According to the CBC, thousands of homes and businesses in Ontario and Quebec lost power due to high winds yesterday. Many of those still do not have electricity back today, and according to CBC Newsworld reports, may not have power back until Wednesday as they work to get everyone back online. It appears to be a lot of suburban and rural areas affected. This means that some who have gone to a hometown for the holidays may not have Internet access, unless with a Blackberry, iPhone or similar device, and presuming they have a way to keep them charged . . . [more]
On my must-read list are some of the LLRX.com articles for this month. The authors have put together some great resources. Here’s the line-up:
Neurolaw and Criminal Justice
Ken Strutin’s article highlights selected recent publications, news
sources and other online materials concerning the applications of
cognitive research to criminal law as well as basic information on the
science and technology involved. — Published December 28, 2008
Deep Web Research 2009
Marcus P. Zillman’s guide includes links to: articles, papers, forums,
audios and videos, cross database articles, search services and search
tools, peer to peer, file sharing, grid/matrix search engines,
presentations, . . . [more]
The 2009 Harvey T. Strosberg Essay Prize competition was announced earlier this month:
Harvey T. Strosberg, Q.C., Editor-in-Chief of the Canadian Class Action Review, and Irwin Law Inc. are pleased to announce the sixth annual Harvey T. Strosberg Essay Prize competition. The prize of $10,000 is awarded to an outstanding student paper on Canadian class actions.
The competition is open to all Canadian students enrolled in an undergraduate, graduate, or professional program. The deadline for submissions is 2 March 2009.
This will be a brief post, since I’m on a dial-up connection from Nungambakkam in South India where it’s a balmy 30 degrees – and the word snow doesn’t appear to be in the vocabulary.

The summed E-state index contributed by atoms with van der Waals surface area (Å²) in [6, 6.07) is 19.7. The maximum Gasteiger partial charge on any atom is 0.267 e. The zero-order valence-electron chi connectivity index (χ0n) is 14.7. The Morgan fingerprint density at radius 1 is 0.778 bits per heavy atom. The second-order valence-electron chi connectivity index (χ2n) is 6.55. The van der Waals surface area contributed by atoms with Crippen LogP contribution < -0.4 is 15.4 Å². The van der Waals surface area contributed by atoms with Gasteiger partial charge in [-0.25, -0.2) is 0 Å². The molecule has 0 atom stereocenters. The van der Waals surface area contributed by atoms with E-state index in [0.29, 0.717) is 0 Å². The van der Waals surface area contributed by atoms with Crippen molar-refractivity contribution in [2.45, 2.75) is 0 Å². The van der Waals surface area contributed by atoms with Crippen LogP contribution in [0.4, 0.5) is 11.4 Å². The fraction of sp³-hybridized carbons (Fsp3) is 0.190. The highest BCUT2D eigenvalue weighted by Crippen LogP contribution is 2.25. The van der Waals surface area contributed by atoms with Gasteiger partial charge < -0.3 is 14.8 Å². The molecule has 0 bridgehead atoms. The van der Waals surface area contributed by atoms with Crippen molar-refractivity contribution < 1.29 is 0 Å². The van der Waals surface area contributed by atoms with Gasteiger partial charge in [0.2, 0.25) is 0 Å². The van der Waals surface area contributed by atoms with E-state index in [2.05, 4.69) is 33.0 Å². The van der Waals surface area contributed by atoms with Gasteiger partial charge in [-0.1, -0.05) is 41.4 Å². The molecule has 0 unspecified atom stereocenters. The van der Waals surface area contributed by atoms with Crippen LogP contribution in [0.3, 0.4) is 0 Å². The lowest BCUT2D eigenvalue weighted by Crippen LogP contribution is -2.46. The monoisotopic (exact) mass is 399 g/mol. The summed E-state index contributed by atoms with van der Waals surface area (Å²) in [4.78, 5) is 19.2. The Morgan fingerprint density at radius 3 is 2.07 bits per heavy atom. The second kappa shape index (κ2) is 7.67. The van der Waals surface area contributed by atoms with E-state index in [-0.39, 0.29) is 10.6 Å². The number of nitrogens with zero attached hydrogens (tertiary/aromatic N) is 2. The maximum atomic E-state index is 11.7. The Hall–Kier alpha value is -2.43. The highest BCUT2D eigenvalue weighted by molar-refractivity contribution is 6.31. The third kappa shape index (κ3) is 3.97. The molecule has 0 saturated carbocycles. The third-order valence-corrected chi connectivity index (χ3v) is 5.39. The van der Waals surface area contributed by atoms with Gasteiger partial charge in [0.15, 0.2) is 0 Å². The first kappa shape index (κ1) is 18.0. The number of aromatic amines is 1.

The ABA has just published The Little Red Book of Wine Law by Carol Robertson, which might just have been triggered by Slaw’s notes on the same subject and our more recent update.
The ABA President blurbs thus:
. . . [more]
“Fans of law, golf and wine alike will enjoy these well-written and entertaining works. I give the Little Green Book to my golf hosts as thank-you
Sorry if you thought I am writing a “Who does legal research anymore, anyway?” column this time. What I mean by the title, and what I mean to ask in the column, is in what settings and by whom is legal research done today, and whether the answers to these questions call for any action by legal research professionals. Those of us who carry out legal research or provide legal research instruction as a regular part of our livelihoods or occupations often think of legal research in what I think of as a more traditional context: the private law firms, . . . [more]
Kevin O’Keefe recently discussed Digital Darwinism as it related to legal researchers, publishers and advertisers. The economic downturn, coupled with technological advances, has resulted in the demise of many major industries that have been the backbone of corporate America.
But O’Keefe also suggests another slightly troubling proposition,
Blogs will be widely cited in briefs and court decisions.
What better way to provide compelling arguments and establish binding precedent than sourcing articles with a milisecond publishing turnaround time?